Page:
So…….29ers. A little while ago I pondered whether the 29er was a fad or an industry wide experiment with a large and willing test group. After trialling a Giant 29er I’d decided that if it was indeed a great big experiment (bloody conspiracy theorists eh?), I’ve probably fallen into the positive group. This was easy to say when you’re playing with someone else’s bike, but how does it feel after taking the plunge?
After replacing my Orange E8 with a Singular Swift I can now comment properly on the 29er experience. This review is based on the bike’s first ‘proper’ ride; a 4 hour blast over the South East Wales hills of Machen and Caerphilly with Matt and Barry (adventure racing experts/aficionados/n’er do wells from Might Contain Nuts).
I’ve heard some strange statements about 29ers along the lines of “They look funny” or “odd”. If you fall into this camp, do not (and by ‘do not’, I mean “DO NOT”) let this put you off. As the picture above hopefully shows, the 29er is a beauty. Big, bold and beautiful with an understated classiness courtesy of the smoky blue and cream finish. Nice work chaps.
Don’t ask me. I’m rubbish at tech stuff. I left this in the capable hands of Craig and Cyclopedia. But from memory/reading the receipt* the bike is equipped with a 29er wheelset that encompasses Notubes ZTR Crest rims and Hope hubs, whilst all the rest is Shimano XT (discs, chainset, cranks etc.). The forks are rigid, the handlebars are long enough to be a pole vault for a small child and the seatpost is the nicest shade of black*. I plumped for the Large frame, which is aimed at riders between 5ft 11″ and 6ft 2″.Geometry details are available from Singular and involve numbers, angles and millipedes (?). You know the type of thing.
Told you I was rubbish.**
In a nutshell….. awesome; and I don’t use the adjective lightly. This bike has restored my faith in mountain biking. I make no secret of the fact that I’d prefer to use a cross bike off road than a mountain bike. There’s something about having big wheels that roll well coupled with the jigsaw puzzle of working out your lines – skinny tyres and rigid forks prevent the rider from crash, bang, walloping over rough terrain- that simply make the cross bike more appealing. But the large wheels of the Swift, allied to wide handlebars, comfortable and large mountain bike geometry and big tyres (2.5” Schwalbes) forge a sedan like ride. The Swift rolled across mud like the stuff was tarmac. It climbed like a demon. It descended – almost – like a hardtail rather than fully rigid bike (in other words I could almost swear there was some form of suspension). At steep descents and drop offs, I could roll the bike to the edge, have a look, pick a line and go. Control was the order of the day. Being steel certainly helps. I’ve always enjoyed the feel of a steel frame. It’s more complaint than Ali and way more reassuring than carbon. The only area in which the 29er perhaps doesn’t perform quite as well is tight and twisty singletrack, though I suspect that may in part be due to me. Moving from the very narrow set-up of both my old mtb and cross bike to hugely wide bars takes a little getting used to.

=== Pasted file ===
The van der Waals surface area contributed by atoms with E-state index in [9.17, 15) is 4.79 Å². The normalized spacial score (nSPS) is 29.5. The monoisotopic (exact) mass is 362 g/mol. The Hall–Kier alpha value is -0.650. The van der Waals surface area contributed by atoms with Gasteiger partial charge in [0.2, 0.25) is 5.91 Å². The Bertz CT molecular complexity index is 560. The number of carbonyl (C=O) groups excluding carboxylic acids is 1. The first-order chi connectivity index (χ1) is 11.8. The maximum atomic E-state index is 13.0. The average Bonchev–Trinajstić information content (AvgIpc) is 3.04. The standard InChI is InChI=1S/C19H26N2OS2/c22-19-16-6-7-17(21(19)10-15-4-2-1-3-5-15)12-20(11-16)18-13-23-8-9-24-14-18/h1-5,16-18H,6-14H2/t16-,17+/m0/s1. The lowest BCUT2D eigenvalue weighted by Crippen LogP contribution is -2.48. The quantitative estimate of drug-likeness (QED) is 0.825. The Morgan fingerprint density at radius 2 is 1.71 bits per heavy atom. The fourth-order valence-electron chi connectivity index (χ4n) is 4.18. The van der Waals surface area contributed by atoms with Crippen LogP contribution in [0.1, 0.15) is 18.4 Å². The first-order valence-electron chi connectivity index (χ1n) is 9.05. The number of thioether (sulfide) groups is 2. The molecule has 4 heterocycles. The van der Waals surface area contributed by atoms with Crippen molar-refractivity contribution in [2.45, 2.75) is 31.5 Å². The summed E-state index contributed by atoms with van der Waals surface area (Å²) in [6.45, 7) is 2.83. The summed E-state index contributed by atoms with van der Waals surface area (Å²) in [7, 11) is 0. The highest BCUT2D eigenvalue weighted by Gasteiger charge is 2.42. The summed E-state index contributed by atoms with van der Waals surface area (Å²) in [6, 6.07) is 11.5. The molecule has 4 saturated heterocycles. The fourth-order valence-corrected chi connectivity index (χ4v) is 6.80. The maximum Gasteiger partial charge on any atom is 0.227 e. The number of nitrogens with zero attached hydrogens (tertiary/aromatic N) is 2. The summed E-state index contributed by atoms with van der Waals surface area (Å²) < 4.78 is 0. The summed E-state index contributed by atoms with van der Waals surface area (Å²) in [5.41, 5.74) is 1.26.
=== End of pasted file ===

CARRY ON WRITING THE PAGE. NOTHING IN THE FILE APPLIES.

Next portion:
So how does it compare to a 26” bike? Well applying the usual caveats/clichés of horses for courses, depends on the set-up, all bikes are different etc. etc., swopping the 29er mid ride for Matt’s 26” Speciailzed Epic felt all wrong. According to Barry I looked a bit twitchy on the smaller bike (stop sniggering at the back) and despite being a full on boinger, it felt less comfortable. I think its safe to say, I’m a convert to the big wheeled clan.
I love this bike. The Swift has the potential to become my favourite. Time will tell of course, and the review has been written on the basis of 6 hours of ride time split over two rides. But on both occasions, the Swift was put through its paces over a variety of terrain; from muddy to gnarly, to single track and fire road. This bike performs. And as for 29ers?….. It’ll take a lot to get me back on a 26” mountain bike. I’m a convert.
*and made by Shimano.
**I’m not really that bad, but cycling should be all about the people, terrain, and experience, rather than the bits. It’s easy to lose sight of this.